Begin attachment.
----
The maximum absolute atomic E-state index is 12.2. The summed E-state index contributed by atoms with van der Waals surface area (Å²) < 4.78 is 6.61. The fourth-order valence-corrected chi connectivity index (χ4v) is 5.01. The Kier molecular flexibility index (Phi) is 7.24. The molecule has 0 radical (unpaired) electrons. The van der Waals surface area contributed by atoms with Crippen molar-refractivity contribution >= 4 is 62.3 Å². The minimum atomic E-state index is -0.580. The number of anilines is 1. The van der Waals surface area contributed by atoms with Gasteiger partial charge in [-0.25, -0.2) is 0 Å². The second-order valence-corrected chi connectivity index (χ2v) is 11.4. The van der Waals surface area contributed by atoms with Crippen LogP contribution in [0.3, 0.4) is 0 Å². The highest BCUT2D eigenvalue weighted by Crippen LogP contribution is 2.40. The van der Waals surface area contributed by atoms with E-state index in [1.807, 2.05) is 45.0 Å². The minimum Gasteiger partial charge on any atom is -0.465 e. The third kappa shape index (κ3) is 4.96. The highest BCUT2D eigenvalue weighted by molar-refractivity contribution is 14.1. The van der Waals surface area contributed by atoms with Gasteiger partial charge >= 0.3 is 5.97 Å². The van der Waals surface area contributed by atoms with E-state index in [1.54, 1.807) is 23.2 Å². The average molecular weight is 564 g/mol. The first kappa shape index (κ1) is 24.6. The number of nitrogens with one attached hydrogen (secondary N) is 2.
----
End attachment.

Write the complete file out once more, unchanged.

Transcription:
The maximum absolute atomic E-state index is 12.2. The summed E-state index contributed by atoms with van der Waals surface area (Å²) < 4.78 is 6.61. The fourth-order valence-corrected chi connectivity index (χ4v) is 5.01. The Kier molecular flexibility index (Phi) is 7.24. The molecule has 0 radical (unpaired) electrons. The van der Waals surface area contributed by atoms with Crippen molar-refractivity contribution >= 4 is 62.3 Å². The minimum atomic E-state index is -0.580. The number of anilines is 1. The van der Waals surface area contributed by atoms with Gasteiger partial charge in [-0.25, -0.2) is 0 Å². The second-order valence-corrected chi connectivity index (χ2v) is 11.4. The van der Waals surface area contributed by atoms with Crippen LogP contribution in [0.3, 0.4) is 0 Å². The highest BCUT2D eigenvalue weighted by Crippen LogP contribution is 2.40. The van der Waals surface area contributed by atoms with E-state index in [1.807, 2.05) is 45.0 Å². The minimum Gasteiger partial charge on any atom is -0.465 e. The third kappa shape index (κ3) is 4.96. The highest BCUT2D eigenvalue weighted by molar-refractivity contribution is 14.1. The van der Waals surface area contributed by atoms with Gasteiger partial charge >= 0.3 is 5.97 Å². The van der Waals surface area contributed by atoms with E-state index in [1.54, 1.807) is 23.2 Å². The average molecular weight is 564 g/mol. The first kappa shape index (κ1) is 24.6. The number of nitrogens with one attached hydrogen (secondary N) is 2.